NYC - University Club
The University Club of New York, a private club whose charter dates to 1865, actually dates to 1851 when a group of college friends, principally Yale alumni, who founded the club hoping to extend their collegial ties. Founded to celebrate the union of social duty and intellectual life, the Club states in its charter that the purpose of the organization shall be the "promotion of Literature and Art by establishing and maintaining a Library, Reading Room and Gallery of Art, and by such other means as shall be expedient and proper for such purposes."
The first meeting was held in the rooms of the Columbia College Law School, where Theodore Dwight, the Club's first president and a Hamilton College alumnus, was a professor. After several moves, the club took over an existing town house at 26th Street and Madison Avenue in 1883.
By the 1890s, with its membership limited by the size of its building to 1,500 resident members and 900 who lived elsewhere, the Club was looking for a larger space. It acquired the St. Luke's Hospital site and proceeded to seek an architecture firm. The firm of McKim, Mead and White, who were all members, got the commission to architect the $1 million building, which set the standard for urban social club buildings.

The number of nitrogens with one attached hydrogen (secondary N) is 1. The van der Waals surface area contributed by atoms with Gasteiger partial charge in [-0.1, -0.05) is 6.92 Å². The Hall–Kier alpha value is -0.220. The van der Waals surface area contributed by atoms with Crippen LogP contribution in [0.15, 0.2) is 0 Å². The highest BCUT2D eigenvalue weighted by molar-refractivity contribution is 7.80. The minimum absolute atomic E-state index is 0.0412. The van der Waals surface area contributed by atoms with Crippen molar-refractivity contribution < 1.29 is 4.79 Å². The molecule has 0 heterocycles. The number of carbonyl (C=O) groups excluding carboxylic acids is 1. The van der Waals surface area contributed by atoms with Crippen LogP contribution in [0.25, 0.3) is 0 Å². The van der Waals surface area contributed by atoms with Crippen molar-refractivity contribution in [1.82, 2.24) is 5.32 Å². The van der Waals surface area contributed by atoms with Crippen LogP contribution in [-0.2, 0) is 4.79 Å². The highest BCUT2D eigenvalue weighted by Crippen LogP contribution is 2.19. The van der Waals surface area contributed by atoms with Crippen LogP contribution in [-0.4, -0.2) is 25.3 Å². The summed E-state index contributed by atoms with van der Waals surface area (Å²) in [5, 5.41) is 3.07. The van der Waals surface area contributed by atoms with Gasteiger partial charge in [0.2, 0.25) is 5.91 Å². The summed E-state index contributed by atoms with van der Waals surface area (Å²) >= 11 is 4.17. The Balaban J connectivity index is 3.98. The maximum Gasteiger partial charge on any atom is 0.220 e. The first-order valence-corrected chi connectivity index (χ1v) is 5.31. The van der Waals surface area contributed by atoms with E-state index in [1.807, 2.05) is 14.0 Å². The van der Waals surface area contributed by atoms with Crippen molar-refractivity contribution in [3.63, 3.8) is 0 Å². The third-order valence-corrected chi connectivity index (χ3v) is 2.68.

Erected in 1899 in an Italian Renaissance palazzo-style, lead architect, Charles McKim chose a col pink granite for the exterior--a vast contrast against the soft, rich marble used for similar McKim, Mead & White buildings like the Metropolitan Club. Gone, also, were the days of low-rise clubs. McKim, instead, opting to digsuise a six-story building organized around a three-story facade with arched openings. On the ground floor, the large central entry court is surrounded by giant green Connemara marble columns 25 feet high. Along the Fifth Avenue front runs a great red and gold lounging room, with windows starting at the floor.
The next level of high arched windows contains the club's great library, a long room with a vaulted ceiling. Organized into alcoves, the double-height book stacks have small balconies reached by tiny staircases, all underneath a sparkling series of ceiling paintings and embossed decorations by H. Siddons Mowbray. The highest main level holds the dining room, a vast wood paneled space with columns at each end and a coffered ceiling.
In addition to its many grand architectural features, the University Club hosts one of New York's great private art collections, with a particularly strong group of works by great American painters such as Gilbert Stuart and Childe Hassam, who featured the Club's facade in his work "Allies Day, May 1917".
The University Club was designated a landmark by the New York Landmarks Preservation Commission in 1967.
National Register #80002726